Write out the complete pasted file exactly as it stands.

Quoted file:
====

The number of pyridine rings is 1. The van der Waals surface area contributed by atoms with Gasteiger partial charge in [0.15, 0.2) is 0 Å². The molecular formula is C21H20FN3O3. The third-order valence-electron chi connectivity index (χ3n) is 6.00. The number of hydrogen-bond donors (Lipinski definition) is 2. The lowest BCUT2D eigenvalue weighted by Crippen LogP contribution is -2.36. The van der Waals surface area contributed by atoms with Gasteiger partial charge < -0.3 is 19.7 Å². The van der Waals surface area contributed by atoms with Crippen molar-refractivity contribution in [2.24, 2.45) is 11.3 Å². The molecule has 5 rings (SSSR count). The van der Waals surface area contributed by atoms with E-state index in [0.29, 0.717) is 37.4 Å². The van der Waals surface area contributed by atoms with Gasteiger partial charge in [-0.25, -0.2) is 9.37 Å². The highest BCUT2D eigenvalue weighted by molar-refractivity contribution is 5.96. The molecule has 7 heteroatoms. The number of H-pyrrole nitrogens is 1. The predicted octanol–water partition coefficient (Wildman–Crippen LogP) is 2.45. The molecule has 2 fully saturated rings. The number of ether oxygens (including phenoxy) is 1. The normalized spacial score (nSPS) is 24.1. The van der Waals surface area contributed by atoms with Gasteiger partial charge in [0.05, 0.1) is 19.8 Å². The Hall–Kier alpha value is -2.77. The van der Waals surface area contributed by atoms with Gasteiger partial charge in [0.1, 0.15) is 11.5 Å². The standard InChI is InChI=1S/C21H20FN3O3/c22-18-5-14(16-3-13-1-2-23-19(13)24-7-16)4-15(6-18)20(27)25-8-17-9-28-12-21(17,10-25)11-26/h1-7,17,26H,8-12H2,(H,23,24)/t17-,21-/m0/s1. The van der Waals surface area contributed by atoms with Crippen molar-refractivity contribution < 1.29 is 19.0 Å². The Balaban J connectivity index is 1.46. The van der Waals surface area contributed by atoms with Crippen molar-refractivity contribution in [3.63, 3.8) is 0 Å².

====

The number of pyridine rings is 1. The van der Waals surface area contributed by atoms with Gasteiger partial charge in [0.15, 0.2) is 0 Å². The molecular formula is C21H20FN3O3. The third-order valence-electron chi connectivity index (χ3n) is 6.00. The number of hydrogen-bond donors (Lipinski definition) is 2. The lowest BCUT2D eigenvalue weighted by Crippen LogP contribution is -2.36. The van der Waals surface area contributed by atoms with Gasteiger partial charge < -0.3 is 19.7 Å². The van der Waals surface area contributed by atoms with Crippen molar-refractivity contribution in [2.24, 2.45) is 11.3 Å². The molecule has 5 rings (SSSR count). The van der Waals surface area contributed by atoms with E-state index in [0.29, 0.717) is 37.4 Å². The van der Waals surface area contributed by atoms with Gasteiger partial charge in [-0.25, -0.2) is 9.37 Å². The highest BCUT2D eigenvalue weighted by molar-refractivity contribution is 5.96. The molecule has 7 heteroatoms. The number of H-pyrrole nitrogens is 1. The predicted octanol–water partition coefficient (Wildman–Crippen LogP) is 2.45. The molecule has 2 fully saturated rings. The number of ether oxygens (including phenoxy) is 1. The normalized spacial score (nSPS) is 24.1. The van der Waals surface area contributed by atoms with Gasteiger partial charge in [0.05, 0.1) is 19.8 Å². The Hall–Kier alpha value is -2.77. The van der Waals surface area contributed by atoms with Gasteiger partial charge in [0.1, 0.15) is 11.5 Å². The standard InChI is InChI=1S/C21H20FN3O3/c22-18-5-14(16-3-13-1-2-23-19(13)24-7-16)4-15(6-18)20(27)25-8-17-9-28-12-21(17,10-25)11-26/h1-7,17,26H,8-12H2,(H,23,24)/t17-,21-/m0/s1. The van der Waals surface area contributed by atoms with Crippen molar-refractivity contribution < 1.29 is 19.0 Å². The Balaban J connectivity index is 1.46. The van der Waals surface area contributed by atoms with Crippen molar-refractivity contribution in [3.63, 3.8) is 0 Å².